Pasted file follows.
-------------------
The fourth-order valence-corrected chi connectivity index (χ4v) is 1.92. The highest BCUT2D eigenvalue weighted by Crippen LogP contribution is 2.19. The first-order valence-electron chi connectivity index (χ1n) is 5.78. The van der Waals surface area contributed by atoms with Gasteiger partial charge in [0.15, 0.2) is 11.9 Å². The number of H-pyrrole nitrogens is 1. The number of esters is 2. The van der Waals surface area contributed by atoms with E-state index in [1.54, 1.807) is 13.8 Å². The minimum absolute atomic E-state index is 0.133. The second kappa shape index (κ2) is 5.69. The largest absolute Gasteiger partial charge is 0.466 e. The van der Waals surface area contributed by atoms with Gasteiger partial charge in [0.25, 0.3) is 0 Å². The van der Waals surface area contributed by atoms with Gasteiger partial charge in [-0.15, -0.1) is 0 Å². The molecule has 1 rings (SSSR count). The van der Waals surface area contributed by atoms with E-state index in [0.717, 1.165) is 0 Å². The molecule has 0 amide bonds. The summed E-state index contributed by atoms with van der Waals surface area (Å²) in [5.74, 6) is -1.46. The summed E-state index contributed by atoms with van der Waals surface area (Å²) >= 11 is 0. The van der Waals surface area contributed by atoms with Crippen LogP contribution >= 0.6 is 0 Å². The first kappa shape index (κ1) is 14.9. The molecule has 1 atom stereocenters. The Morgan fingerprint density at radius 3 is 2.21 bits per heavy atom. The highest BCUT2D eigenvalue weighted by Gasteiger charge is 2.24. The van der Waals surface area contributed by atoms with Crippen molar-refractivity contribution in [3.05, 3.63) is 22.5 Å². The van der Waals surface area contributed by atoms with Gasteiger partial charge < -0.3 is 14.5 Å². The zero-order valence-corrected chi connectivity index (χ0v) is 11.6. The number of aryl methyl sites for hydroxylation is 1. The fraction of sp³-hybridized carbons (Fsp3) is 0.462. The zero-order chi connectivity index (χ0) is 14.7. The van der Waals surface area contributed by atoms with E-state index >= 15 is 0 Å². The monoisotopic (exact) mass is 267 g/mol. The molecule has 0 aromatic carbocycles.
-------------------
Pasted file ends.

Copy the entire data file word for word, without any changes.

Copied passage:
The fourth-order valence-corrected chi connectivity index (χ4v) is 1.92. The highest BCUT2D eigenvalue weighted by Crippen LogP contribution is 2.19. The first-order valence-electron chi connectivity index (χ1n) is 5.78. The van der Waals surface area contributed by atoms with Gasteiger partial charge in [0.15, 0.2) is 11.9 Å². The number of H-pyrrole nitrogens is 1. The number of esters is 2. The van der Waals surface area contributed by atoms with E-state index in [1.54, 1.807) is 13.8 Å². The minimum absolute atomic E-state index is 0.133. The second kappa shape index (κ2) is 5.69. The largest absolute Gasteiger partial charge is 0.466 e. The van der Waals surface area contributed by atoms with Gasteiger partial charge in [0.25, 0.3) is 0 Å². The van der Waals surface area contributed by atoms with Gasteiger partial charge in [-0.15, -0.1) is 0 Å². The molecule has 1 rings (SSSR count). The van der Waals surface area contributed by atoms with E-state index in [0.717, 1.165) is 0 Å². The molecule has 0 amide bonds. The summed E-state index contributed by atoms with van der Waals surface area (Å²) in [5.74, 6) is -1.46. The summed E-state index contributed by atoms with van der Waals surface area (Å²) >= 11 is 0. The van der Waals surface area contributed by atoms with Crippen LogP contribution >= 0.6 is 0 Å². The first kappa shape index (κ1) is 14.9. The molecule has 1 atom stereocenters. The Morgan fingerprint density at radius 3 is 2.21 bits per heavy atom. The highest BCUT2D eigenvalue weighted by Gasteiger charge is 2.24. The van der Waals surface area contributed by atoms with Crippen molar-refractivity contribution in [3.05, 3.63) is 22.5 Å². The van der Waals surface area contributed by atoms with Gasteiger partial charge < -0.3 is 14.5 Å². The zero-order valence-corrected chi connectivity index (χ0v) is 11.6. The number of aryl methyl sites for hydroxylation is 1. The fraction of sp³-hybridized carbons (Fsp3) is 0.462. The zero-order chi connectivity index (χ0) is 14.7. The van der Waals surface area contributed by atoms with E-state index >= 15 is 0 Å². The monoisotopic (exact) mass is 267 g/mol. The molecule has 0 aromatic carbocycles.